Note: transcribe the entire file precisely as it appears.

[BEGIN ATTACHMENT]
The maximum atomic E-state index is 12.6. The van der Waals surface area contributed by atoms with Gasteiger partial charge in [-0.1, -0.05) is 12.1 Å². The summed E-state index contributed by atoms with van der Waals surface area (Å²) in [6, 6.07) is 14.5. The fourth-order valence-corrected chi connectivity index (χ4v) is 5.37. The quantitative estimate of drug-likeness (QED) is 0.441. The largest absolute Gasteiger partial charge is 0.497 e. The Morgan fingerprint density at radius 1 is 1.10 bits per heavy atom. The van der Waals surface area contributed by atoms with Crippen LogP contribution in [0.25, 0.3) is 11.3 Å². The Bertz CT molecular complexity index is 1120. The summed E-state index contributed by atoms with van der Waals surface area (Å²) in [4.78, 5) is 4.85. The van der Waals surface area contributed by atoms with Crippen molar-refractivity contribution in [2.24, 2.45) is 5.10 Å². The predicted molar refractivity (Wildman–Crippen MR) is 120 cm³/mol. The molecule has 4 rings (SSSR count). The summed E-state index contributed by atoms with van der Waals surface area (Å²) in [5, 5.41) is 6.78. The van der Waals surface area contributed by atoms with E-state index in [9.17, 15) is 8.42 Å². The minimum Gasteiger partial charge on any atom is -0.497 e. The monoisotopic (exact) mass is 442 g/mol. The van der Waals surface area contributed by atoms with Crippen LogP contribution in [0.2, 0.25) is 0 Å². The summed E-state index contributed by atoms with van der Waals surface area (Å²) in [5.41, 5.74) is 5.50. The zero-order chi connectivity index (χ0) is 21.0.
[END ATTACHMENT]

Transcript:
The maximum atomic E-state index is 12.6. The van der Waals surface area contributed by atoms with Gasteiger partial charge in [-0.1, -0.05) is 12.1 Å². The summed E-state index contributed by atoms with van der Waals surface area (Å²) in [6, 6.07) is 14.5. The fourth-order valence-corrected chi connectivity index (χ4v) is 5.37. The quantitative estimate of drug-likeness (QED) is 0.441. The largest absolute Gasteiger partial charge is 0.497 e. The Morgan fingerprint density at radius 1 is 1.10 bits per heavy atom. The van der Waals surface area contributed by atoms with Crippen LogP contribution in [0.25, 0.3) is 11.3 Å². The Bertz CT molecular complexity index is 1120. The summed E-state index contributed by atoms with van der Waals surface area (Å²) in [4.78, 5) is 4.85. The van der Waals surface area contributed by atoms with Crippen molar-refractivity contribution in [2.24, 2.45) is 5.10 Å². The predicted molar refractivity (Wildman–Crippen MR) is 120 cm³/mol. The molecule has 4 rings (SSSR count). The summed E-state index contributed by atoms with van der Waals surface area (Å²) in [5, 5.41) is 6.78. The van der Waals surface area contributed by atoms with E-state index in [9.17, 15) is 8.42 Å². The minimum Gasteiger partial charge on any atom is -0.497 e. The monoisotopic (exact) mass is 442 g/mol. The van der Waals surface area contributed by atoms with Crippen LogP contribution in [0.2, 0.25) is 0 Å². The summed E-state index contributed by atoms with van der Waals surface area (Å²) in [5.41, 5.74) is 5.50. The zero-order chi connectivity index (χ0) is 21.0.